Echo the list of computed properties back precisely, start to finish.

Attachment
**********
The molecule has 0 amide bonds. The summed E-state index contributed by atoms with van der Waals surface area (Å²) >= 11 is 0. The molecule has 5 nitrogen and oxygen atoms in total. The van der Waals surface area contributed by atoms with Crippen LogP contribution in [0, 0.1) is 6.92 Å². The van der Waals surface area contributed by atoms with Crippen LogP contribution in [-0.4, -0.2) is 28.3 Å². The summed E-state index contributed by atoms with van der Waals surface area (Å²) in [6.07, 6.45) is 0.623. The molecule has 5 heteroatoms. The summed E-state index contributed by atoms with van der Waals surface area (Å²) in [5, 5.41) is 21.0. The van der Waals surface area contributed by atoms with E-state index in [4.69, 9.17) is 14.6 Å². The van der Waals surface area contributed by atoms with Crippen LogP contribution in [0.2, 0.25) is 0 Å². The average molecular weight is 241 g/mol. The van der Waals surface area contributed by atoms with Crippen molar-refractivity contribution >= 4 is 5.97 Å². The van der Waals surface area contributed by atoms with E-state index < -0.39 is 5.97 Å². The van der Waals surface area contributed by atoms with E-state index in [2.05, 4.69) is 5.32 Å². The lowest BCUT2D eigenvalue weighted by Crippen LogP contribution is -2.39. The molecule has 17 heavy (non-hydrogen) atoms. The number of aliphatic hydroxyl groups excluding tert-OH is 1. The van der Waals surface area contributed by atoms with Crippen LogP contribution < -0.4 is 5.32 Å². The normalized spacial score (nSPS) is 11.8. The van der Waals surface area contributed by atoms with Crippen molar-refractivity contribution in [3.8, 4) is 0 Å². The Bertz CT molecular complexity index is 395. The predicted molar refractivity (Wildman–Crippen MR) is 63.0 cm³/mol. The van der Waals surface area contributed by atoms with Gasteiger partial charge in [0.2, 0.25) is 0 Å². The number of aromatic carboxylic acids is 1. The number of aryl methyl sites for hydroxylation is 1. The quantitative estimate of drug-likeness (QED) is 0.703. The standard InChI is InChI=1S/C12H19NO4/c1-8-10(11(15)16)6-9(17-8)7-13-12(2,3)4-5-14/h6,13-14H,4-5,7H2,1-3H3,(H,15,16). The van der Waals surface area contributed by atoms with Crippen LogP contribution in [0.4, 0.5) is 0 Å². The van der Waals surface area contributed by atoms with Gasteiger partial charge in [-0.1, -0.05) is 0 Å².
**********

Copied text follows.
The molecule has 0 amide bonds. The summed E-state index contributed by atoms with van der Waals surface area (Å²) >= 11 is 0. The molecule has 5 nitrogen and oxygen atoms in total. The van der Waals surface area contributed by atoms with Crippen LogP contribution in [0, 0.1) is 6.92 Å². The van der Waals surface area contributed by atoms with Crippen LogP contribution in [-0.4, -0.2) is 28.3 Å². The summed E-state index contributed by atoms with van der Waals surface area (Å²) in [6.07, 6.45) is 0.623. The molecule has 5 heteroatoms. The summed E-state index contributed by atoms with van der Waals surface area (Å²) in [5, 5.41) is 21.0. The van der Waals surface area contributed by atoms with E-state index in [4.69, 9.17) is 14.6 Å². The van der Waals surface area contributed by atoms with Crippen LogP contribution in [0.2, 0.25) is 0 Å². The average molecular weight is 241 g/mol. The van der Waals surface area contributed by atoms with Crippen molar-refractivity contribution >= 4 is 5.97 Å². The van der Waals surface area contributed by atoms with E-state index < -0.39 is 5.97 Å². The van der Waals surface area contributed by atoms with E-state index in [2.05, 4.69) is 5.32 Å². The lowest BCUT2D eigenvalue weighted by Crippen LogP contribution is -2.39. The molecule has 17 heavy (non-hydrogen) atoms. The number of aliphatic hydroxyl groups excluding tert-OH is 1. The van der Waals surface area contributed by atoms with Crippen LogP contribution < -0.4 is 5.32 Å². The normalized spacial score (nSPS) is 11.8. The van der Waals surface area contributed by atoms with Crippen molar-refractivity contribution in [3.8, 4) is 0 Å². The Bertz CT molecular complexity index is 395. The predicted molar refractivity (Wildman–Crippen MR) is 63.0 cm³/mol. The van der Waals surface area contributed by atoms with Gasteiger partial charge in [0.2, 0.25) is 0 Å². The number of aromatic carboxylic acids is 1. The number of aryl methyl sites for hydroxylation is 1. The quantitative estimate of drug-likeness (QED) is 0.703. The standard InChI is InChI=1S/C12H19NO4/c1-8-10(11(15)16)6-9(17-8)7-13-12(2,3)4-5-14/h6,13-14H,4-5,7H2,1-3H3,(H,15,16). The van der Waals surface area contributed by atoms with Crippen LogP contribution in [0.4, 0.5) is 0 Å². The van der Waals surface area contributed by atoms with Gasteiger partial charge in [-0.1, -0.05) is 0 Å².